Human Papillomavirus Infections and Cancer Stem Cells of Tumors from the Uterine Cervix

Jacqueline López 1, Graciela Ruíz 2, Jorge Organista-Nava 3, Patricio Gariglio 2, Alejandro García-Carrancá*, 4
1 Programa de Doctorado en Ciencias Bioquímicas, Facultad de Química, Universidad Nacional Autónoma de México (UNAM), Mexico City, Mexico
2 Departamento de Genética y Biología Molecular, Centro de Investigación y de Estudios Avanzados del Instituto Politécnico Nacional (CINVESTAV del IPN), Mexico City, Mexico
3 Programa de Doctorado en Ciencias Biomédicas, Instituto de Fisiología Celular (IFC), UNAM, Mexico City, Mexico
4 Unidad de Investigación Biomédica en Cáncer, Instituto de Investigaciones Biomédicas, UNAM & División de Investigación Básica, Instituto Nacional de Cancerología (INCan), Secretaría de Salud (SSA), Mexico City, Mexico

© López et al.; Licensee Bentham Open.

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* Address correspondence to this author at the Laboratory of Virus & Cancer, Instituto Nacional de Cancerología, Av. San Fernando No. 22, Sección XVI, Tlalpan, 14080, México, D.F., México; Tel: (+52) (55) 5628 0433; E-mail:


Different rate of development of productive infections (as low grade cervical intraepithelial neoplasias), or high grade lesions and cervical malignant tumors associated with infections of the Transformation zone (TZ) by High-Risk Human Papillomavirus (HR-HPV), could suggest that different epithelial host target cells could exist. If there is more than one target cell, their differential infection by HR-HPV may play a central role in the development of cervical cancer. Recently, the concept that cancer might arise from a rare population of cells with stem cell-like properties has received support in several solid tumors, including cervical cancer (CC). According to the cancer stem cell (CSC) hypothesis, CC can now be considered a disease in which stem cells of the TZ are converted to cervical cancer stem cells by the interplay between HR-HPV viral oncogenes and cellular alterations that are thought to be finally responsible for tumor initiation and maintenance. Current studies of CSC could provide novel insights regarding tumor initiation and progression, their relation with viral proteins and interplay with the tumor micro-environment. This review will focus on the biology of cervical cancer stem cells, which might contribute to our understanding of the mechanisms responsible for cervical tumor development.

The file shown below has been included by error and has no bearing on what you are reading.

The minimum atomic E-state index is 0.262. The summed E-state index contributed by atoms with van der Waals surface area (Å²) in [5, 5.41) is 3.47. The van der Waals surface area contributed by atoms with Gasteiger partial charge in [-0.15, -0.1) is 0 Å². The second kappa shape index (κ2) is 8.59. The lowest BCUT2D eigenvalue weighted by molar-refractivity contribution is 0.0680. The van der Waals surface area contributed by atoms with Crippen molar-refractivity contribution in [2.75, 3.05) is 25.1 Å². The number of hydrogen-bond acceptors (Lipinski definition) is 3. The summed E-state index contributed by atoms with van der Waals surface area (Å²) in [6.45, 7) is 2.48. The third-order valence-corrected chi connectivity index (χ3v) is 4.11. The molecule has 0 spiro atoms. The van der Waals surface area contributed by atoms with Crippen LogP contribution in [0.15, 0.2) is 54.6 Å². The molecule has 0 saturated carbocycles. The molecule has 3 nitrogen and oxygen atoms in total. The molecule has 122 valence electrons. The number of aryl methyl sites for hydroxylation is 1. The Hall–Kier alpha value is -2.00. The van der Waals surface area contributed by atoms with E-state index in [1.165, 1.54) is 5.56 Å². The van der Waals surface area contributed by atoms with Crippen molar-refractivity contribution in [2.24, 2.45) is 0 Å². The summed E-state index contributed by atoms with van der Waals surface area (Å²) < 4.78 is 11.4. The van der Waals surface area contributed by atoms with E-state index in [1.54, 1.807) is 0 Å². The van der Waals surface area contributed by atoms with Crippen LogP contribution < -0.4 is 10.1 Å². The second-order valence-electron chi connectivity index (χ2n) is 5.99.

Keywords: Cancer stem cells, cervical cancer, human papillomavirus, squamous cell carcinoma, transformation zone..